Volunteer recruits engage in extensive training on land and sea.
Orientation for search and rescue operations
By MERV UNGER
When you live by the ocean, emergencies are inevitable – an active search and rescue system is indispensible. Being ready 365 days a year involves a lot of ongoing, regular and challenging training.
Last week, I spent an evening on a Royal Canadian Marine Search and Rescue vessel, getting my orientation after joining Nanaimo Station 27. My role is assisting the station media presence.
Getting on all the gear is an experience itself – water resistant pants, sweater, jacket, flotation vest, gloves and a radio-equipped helmet.
G. B. Meynell at work
I joined the crew on the G.B. Meynell, a 28-foot open craft built by Titan Boats of Sydney. It is powered by two 225-horse-power Yamaha four-stroke outboards and can cruise at 32 knots with a top speed of 40-plus knots and is loaded with electronics. The equipment includes a dewatering pump, stretcher, first aid equipment, night vision binoculars, spotlights, hypothermia kit and towing equipment.
After leaving the station, with Coxswain Jerry Berry and crew members Claud Green and Tom Forrest, we got a warning we were about to pick up speed. “All secure?” was the call over the in-helmet speakers. If you’ve ever accelerated from zero to 35 knots in a single breath you’ll know the boat has get up and go.
Since it was a training exercise, we toured around Newcastle Island and the ship moorages east of Newcastle and Protection Islands and into Nanaimo Harbour. Two of the crew were training on ship operations and navigation electronics.
Then came a real callout. The Joint Rescue Co-ordination Centre reported a man in the water north of Nanaimo and asked for rescue personnel to respond. Being already on the water, our boat was the first to respond. After making sure everything was secure, the boat kicked into full throttle, on the way to the location. The JRCC operates under the Canadian Air Division (Canadian Armed Forces) and is manned by the Royal Canadian Air Force (RCAF) and the Canadian Coast Guard (CCG).
After about 10 minutes dashing to the scene, the call came to stand down, another vessel from French Creek had responded.
The Meynell patrolled around Five Finger Island area until it was joined by the J. C. McGregor, a Falkins Class with twin Volvo 435-horsepower turbo diesels, with Hamilton jet propulsion. It is a covered boat, with cabin, cruising at 30 knots and a top speed of 40. It is rollover capable and has room for three stretchers and is equipped with an infrared camera.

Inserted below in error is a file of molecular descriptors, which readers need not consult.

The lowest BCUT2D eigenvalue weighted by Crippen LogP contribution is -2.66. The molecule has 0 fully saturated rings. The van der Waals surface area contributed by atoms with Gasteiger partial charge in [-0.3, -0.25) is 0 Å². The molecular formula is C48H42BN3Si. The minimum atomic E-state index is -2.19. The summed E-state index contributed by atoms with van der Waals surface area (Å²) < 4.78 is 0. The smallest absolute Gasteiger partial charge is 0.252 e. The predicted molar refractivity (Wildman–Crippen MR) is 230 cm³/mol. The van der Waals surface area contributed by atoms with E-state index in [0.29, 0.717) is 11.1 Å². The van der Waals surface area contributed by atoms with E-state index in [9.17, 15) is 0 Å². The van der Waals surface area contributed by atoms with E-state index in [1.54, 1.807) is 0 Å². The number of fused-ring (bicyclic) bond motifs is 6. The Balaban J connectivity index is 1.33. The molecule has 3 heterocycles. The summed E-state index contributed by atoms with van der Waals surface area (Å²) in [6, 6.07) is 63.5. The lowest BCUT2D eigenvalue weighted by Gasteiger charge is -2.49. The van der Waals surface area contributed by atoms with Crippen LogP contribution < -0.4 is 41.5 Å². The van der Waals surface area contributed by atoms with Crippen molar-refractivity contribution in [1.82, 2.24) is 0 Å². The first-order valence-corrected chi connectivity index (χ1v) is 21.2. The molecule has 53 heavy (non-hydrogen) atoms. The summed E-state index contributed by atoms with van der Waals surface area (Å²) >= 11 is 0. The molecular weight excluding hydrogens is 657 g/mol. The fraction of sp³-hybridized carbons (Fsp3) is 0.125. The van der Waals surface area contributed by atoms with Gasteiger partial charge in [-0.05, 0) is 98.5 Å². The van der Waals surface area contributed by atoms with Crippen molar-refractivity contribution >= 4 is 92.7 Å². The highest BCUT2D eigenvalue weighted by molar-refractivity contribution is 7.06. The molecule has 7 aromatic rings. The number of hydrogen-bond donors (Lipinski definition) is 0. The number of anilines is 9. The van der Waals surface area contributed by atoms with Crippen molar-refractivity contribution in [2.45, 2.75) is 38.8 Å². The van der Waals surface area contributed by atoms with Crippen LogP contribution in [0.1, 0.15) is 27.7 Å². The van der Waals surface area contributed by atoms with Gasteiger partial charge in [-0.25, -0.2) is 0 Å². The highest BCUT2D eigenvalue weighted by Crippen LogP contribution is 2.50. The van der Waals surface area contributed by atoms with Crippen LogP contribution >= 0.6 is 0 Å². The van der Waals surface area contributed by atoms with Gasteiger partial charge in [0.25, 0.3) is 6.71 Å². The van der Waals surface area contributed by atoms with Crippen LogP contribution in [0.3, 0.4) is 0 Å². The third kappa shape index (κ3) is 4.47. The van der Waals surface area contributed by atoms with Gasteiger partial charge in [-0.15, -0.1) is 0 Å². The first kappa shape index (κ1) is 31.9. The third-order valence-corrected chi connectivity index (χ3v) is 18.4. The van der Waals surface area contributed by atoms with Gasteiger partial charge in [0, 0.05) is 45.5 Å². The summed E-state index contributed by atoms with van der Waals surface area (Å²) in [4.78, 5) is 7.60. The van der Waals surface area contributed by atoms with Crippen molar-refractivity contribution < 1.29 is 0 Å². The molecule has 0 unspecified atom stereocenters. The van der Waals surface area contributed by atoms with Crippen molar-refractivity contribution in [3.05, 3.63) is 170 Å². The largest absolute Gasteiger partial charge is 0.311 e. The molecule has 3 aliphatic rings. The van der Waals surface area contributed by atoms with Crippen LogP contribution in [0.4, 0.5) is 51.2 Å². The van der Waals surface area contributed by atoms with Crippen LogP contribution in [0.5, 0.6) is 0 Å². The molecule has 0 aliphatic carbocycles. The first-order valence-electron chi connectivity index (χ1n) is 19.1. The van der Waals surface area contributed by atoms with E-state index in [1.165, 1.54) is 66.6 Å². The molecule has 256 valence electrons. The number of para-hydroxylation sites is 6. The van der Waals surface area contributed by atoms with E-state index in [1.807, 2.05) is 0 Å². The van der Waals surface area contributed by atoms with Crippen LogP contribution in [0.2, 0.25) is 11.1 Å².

G. B. Meynell and volunteer crew on the water
It was totally dark when the training, involving both craft, was to transfer a stretcher with a mock patient, from the McGregor to the Meynell while stationary. The McGregor had new volunteer members on board, so this was part of their training. It’s not easy to safely transfer something from one rocking boat to the next, even though the water was calm.
Then came the challenge, attempting to transfer the loaded stretcher from one craft to the other with both boats at 10 knots speed. After numerous attempts it became obvious the wake of the boats made it impossible to remain close enough to each other to effect a safe transfer.
Close to three hours later, the Meynell’s part of the exercise was complete while the McGregor remained on the water for more teaching and training in total darkness.
Royal Canadian Marine Search and Rescue Station 27 operates from its headquarters at Brechin Point with quick and easy access to local waters, with a typical response area covering Nanoose Bay to Dodd Narrows, Silva Bay and beyond.
Nanaimo has many boaters, kayakers, divers, a very active dragon boating community, as well as many campers and hikers who travel to surrounding islands. Sailors enjoy the challenging races that take place around Nanaimo, including the Van Isle 360 and the Southern Straits Yacht Race. In addition, Nanaimo has two ferry terminals and two float plane bases. Station 27 works hard to provide the highest standard of emergency response in this vibrant and active marine community.
Station 27 originated in the early 1990s with a handful of local boaters and divers. In 1992, a fatal marine accident raised awareness of the need for a trained fast-response unit. With a Boston Whaler donated by the City of Nanaimo, the small group became part of the city’s emergency program and in 1998 formed the Nanaimo Marine Rescue Society.
With the vision and hard work of dedicated members, a rescue station was established in 2008 at Brechin Boat Launch. With further great support from the community, Station 27 bought a Falkins Class Type II jet boat, in 2010.
Station 27 works with local ground Search and Rescue, RCMP, Nanaimo Port Authority, B.C. Ferries, Canadian Coast Guard, and neighboring RCM-SAR Stations. The station has participated in large-scale SAREX events, practicing massive-disaster response.
Nanaimo’s station is an integral part of the community and the 40-plus volunteer members are involved in community events like the Nanaimo Boat Show, the Nanaimo Marine Festival and Bathtub Races, the First Nations Tribal Journey, the Dragonboat Festival, parades and fireworks events, and many Nanaimo Yacht Club events.